Debate: NASCAR's burning questions

Our panel of experts weighs in on four of the biggest questions in NASCAR this week:

Turn 1: At the halfway point of the Cup season, what has surprised you the most?

Terry Blount, ESPN.com: Honestly, there haven't been many things where I can say, "Wow, I didn't see that coming." Most of what I've seen is about what I expected to see: Matt Kenseth being great at JGR, Danica struggling in the Cup and Dale Earnhardt Jr. racing well but not winning, all of which have come to pass. Maybe the biggest shocker to me were how the penalties played out at Penske Racing and Joe Gibbs Racing -- first, how huge they were and second, how the appeals process reversed a lot of the sanctions, especially at JGR on Kenseth's engine issue. I'm a little surprised that Brad Keselowski is winless and outside the Chase cutoff for now and am pleasantly surprised to see how well Kurt Busch has raced in the No. 78 Chevy, along with how well he has minded his manners.

Ed Hinton, ESPN.com: This has to be a trifecta: 48-20-2 -- that Jimmie Johnson and Matt Kenseth have been this good, this early and that Brad Keselowski's luck has been so bad, so much, so soon. We all knew Johnson was going to be a serious contender as usual, but I had no idea he was going to be so overpowering by this point. We all knew Kenseth was going to be stronger for his switch from Roush Fenway to Joe Gibbs, but I got the impression at Daytona that this is a blur even to Kenseth himself. And you had to figure Brad K would win at least two races by now, and he has won none -- mostly due to wretched luck. Seems like the camera shots of the 2 wadded up are standard every week.

Ryan McGee, ESPN The Magazine: I really thought that Danica would have at least a few wins by now. Okay … I just said that to make people mad. Seriously, I am totally befuddled by Brad Keselowski. His title defense isn't dead by any means. He's only 11 points out of the top 10. But they've been pretty generic going all the way to back Richmond.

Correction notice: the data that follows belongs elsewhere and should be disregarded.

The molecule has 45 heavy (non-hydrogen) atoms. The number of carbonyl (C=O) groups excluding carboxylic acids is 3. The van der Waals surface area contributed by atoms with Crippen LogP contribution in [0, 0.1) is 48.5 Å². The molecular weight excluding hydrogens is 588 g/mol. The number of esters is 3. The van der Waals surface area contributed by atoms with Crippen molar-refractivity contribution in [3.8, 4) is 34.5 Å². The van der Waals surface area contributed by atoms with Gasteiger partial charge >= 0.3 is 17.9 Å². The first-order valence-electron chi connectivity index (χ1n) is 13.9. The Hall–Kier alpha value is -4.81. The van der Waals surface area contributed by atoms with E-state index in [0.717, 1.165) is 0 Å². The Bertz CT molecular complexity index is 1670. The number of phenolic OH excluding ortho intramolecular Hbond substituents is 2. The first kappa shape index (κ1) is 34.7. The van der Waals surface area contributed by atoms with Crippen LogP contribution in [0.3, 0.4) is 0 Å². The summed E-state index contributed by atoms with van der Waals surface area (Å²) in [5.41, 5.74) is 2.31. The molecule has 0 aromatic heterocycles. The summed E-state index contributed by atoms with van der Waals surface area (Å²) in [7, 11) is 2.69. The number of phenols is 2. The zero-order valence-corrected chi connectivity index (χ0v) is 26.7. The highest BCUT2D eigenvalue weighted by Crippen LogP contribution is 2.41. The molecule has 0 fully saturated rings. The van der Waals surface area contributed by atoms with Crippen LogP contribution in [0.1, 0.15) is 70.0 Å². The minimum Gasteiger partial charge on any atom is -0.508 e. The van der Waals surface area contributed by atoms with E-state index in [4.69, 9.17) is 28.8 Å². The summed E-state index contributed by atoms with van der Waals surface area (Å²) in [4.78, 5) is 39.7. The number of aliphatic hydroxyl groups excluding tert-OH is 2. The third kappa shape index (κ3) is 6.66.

David Newton, ESPN.com: Off the track, that Danica Patrick and Ricky Stenhouse Jr. remain a couple. I really thought the pressures of racing and the attention Patrick constantly gets would wear thin on Stenhouse, that he would get tired of playing second fiddle in the relationship spotlight. But the two really seem to be in love and strong enough to handle whatever is thrown at them. And I was stunned that NASCAR overreacted and fined Denny Hamlin for his comments after the second race. Still ridiculous.

On the track, that Kevin Harvick has been so strong during a lame-duck season. He's a serious championship contender, people, and you should start paying attention. He already has as many top-5s (five) as he had a year ago, one more win (two) and almost as many top-10s (10 compared to 14 in 2012) halfway through the year. He's on a roll of eight straight top-10s. Points leader Jimmie Johnson hasn't strung together more than three straight. I'm also surprised Dale Earnhardt Jr. hasn't won a race. Seriously. The way he started the season with five straight top-10s, including two seconds, I could have seen him winning multiple times. Maybe he'll surprise me in the second half and win one.

Marty Smith, ESPN Insider: Some of the decision-making regarding penalties. How NASCAR can fine Denny Hamlin 25 grand for a benign comment about the Gen-6 car -- and then choose not to fine some of the other criticisms regarding the car -- is baffling to me. So at Charlotte, when NASCAR Chairman Brian France addressed the media, I asked for some clarity about the difference in philosophy there. He was none too pleased with the question and answered by informing me that other drivers applauded him for fining Hamlin. That particular fact surprised the hell out of me.